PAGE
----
L3. Modelling and public policy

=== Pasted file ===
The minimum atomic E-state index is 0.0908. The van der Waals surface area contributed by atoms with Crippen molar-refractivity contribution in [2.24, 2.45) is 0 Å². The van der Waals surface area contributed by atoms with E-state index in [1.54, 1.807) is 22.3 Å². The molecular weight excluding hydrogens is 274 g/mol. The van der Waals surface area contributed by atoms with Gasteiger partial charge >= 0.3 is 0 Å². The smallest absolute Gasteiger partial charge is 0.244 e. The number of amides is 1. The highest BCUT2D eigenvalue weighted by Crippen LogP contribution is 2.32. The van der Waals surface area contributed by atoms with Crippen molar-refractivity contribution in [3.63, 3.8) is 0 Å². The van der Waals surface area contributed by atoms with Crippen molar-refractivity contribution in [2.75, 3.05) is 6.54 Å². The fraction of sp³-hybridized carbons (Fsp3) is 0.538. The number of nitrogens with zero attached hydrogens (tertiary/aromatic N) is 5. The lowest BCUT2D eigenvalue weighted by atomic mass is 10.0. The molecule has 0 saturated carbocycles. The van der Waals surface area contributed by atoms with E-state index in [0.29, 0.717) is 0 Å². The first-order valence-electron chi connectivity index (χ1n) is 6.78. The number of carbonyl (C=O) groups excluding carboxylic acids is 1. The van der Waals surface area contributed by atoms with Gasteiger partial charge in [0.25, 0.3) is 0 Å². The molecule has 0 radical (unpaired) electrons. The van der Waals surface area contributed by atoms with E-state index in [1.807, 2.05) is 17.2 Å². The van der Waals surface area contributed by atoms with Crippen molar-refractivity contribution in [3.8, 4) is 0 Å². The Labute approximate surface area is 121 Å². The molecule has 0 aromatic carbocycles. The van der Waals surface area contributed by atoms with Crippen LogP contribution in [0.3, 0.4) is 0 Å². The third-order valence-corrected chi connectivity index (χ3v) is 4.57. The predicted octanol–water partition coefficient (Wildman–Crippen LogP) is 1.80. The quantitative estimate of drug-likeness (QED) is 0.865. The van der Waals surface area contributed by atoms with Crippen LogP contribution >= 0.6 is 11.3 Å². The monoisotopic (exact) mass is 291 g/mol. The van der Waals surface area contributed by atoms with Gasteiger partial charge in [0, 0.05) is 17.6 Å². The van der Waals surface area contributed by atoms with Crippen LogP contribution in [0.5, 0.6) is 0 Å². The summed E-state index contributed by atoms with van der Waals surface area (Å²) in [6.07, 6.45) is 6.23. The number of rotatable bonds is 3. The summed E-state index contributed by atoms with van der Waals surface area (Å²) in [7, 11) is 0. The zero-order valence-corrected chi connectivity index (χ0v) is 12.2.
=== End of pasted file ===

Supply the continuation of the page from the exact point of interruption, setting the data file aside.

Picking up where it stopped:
The role of hydrological modelling has not been more critical than in the current, but evolving, climate of water planning, in which water dependent eco-systems, in addition to human consumptive needs, are considered a key stakeholder. This is reflected in the policy and legislative frameworks at both national and state levels and is at different stages of implementation ex. the River Murray Basin Plan preparation at a national level and regional and catchment water allocation and management plans at the state levels.  Establishing environmental water requirements and attempting to provide for them explicitly has since become a necessity to meet hose legislative requirements. Hydrological modelling has been adapting to this change, from its traditional and more quantitative and definitive areas of water engineering, to addressing these recent needs of reflecting the flow regime aspects of environmental water requirements.  There has been a large number of innovative and high quality scientific work and modelling work undertaken internationally and nationally. South Australian organisations, like the Commonwealth and other States, has, in the recent past, undertaken extensive scientific investigation and modelling exercises that have played a critical role in framing policies that have implications to water planning and management at a state and national level.